I signed up for their e-newsletter (free), but they also offer tons of books and live courses on anything from bee-keeping to vegetable gardening. Their archives are a wealth of information, and also link to other sources.
Your Local Building Code/Zoning information:
One of the most valuable things I’ve found are the public documents available on zoning, local building permits, and well locations ( gives depth, when drilled, water pressure, etc.). When you’re starting from scratch (like, literally, this is a dirt/tree covered lot) all of these things will need to be researched. Every municipality has different resources available, and most of it is online now.
When you can’t get answers (or don’t get the answers you want) you have a wealth of history and knowledge in your neighbors! Sometimes there are little work-arounds (*wink-wink*) you can do that will save you time and money and hassle. They’ll also give you some weather history that the national weather service just can’t.
We have a roadtripper profile on here, so it makes us feel kinda famous, but the best part about this website is it is updated frequently with more and more information by current/past/future travelers to the region.
A good resource for RV parks and travel information. The information is sometimes outdated, but otherwise it’s a good resource.
A little outdated but probably still useful. Also, there’s an ebook Don’t Go There, It’s Not Safe, You’ll Die available. BRIMMING with useful information. The book was free when I got it on Kindle, but now it’s listed at $5.85 (at the time I purchased it)- still worth it if you ask me.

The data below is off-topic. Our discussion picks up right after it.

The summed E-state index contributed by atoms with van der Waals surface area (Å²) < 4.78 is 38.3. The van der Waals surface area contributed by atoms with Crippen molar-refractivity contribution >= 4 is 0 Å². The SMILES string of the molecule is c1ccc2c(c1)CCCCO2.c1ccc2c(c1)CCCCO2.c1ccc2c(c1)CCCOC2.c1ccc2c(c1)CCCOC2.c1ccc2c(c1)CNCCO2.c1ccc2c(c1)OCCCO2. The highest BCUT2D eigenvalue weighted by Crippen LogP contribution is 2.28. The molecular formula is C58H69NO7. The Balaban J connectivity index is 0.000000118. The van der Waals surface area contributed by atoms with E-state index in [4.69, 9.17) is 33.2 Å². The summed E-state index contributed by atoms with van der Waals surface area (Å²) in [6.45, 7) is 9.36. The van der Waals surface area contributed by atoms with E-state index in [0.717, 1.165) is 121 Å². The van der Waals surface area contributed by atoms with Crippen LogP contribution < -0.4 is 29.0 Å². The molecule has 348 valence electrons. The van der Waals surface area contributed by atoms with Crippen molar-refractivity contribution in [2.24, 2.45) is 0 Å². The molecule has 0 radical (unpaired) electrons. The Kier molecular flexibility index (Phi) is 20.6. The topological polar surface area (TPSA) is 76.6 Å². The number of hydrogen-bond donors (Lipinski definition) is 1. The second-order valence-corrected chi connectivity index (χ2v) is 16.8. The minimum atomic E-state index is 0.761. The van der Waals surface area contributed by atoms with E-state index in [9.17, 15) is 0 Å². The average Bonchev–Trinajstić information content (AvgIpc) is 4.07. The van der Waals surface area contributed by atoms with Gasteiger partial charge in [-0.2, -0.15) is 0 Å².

Our home away from home. It’s like an instant tree house (but on your car). Since we got back we have met Bobby and his family, saw the old store in Bend, and he is adding all sorts of new and cool stuff all the time. We have since sold our CVT and “upgraded” to the Gopher Tortoise, but we still totally recommend these products. They hold up well in crazy conditions, and they hold their value. I think we sold ours for about 70% of what we paid for it after a year of use.
I seriously don’t know what we would do without Victoria, Jason and Neli paving the way for us. Victoria’s posts are very detailed, and this is especially important when traveling with pets.
The first “Pan-American” Travelers we met on the trip were Richard and Ashley. They happened to be in Puerto Vallarta while we were staying in Bucerias and invited us to share in some holiday cheer. They’re off doing other crazy adventurous things now, and you can check that out on their blog.
We got to meet Erica back in Puerto Vallarta for Christmas. Erica still travels around in her rig all over the west, remote camping.
Craigslist is still useful in Mexico and Central America – especially for lodging, or if you want to sell something. There are some postings in English, but if you can read basic Spanish you can still find something if you need it.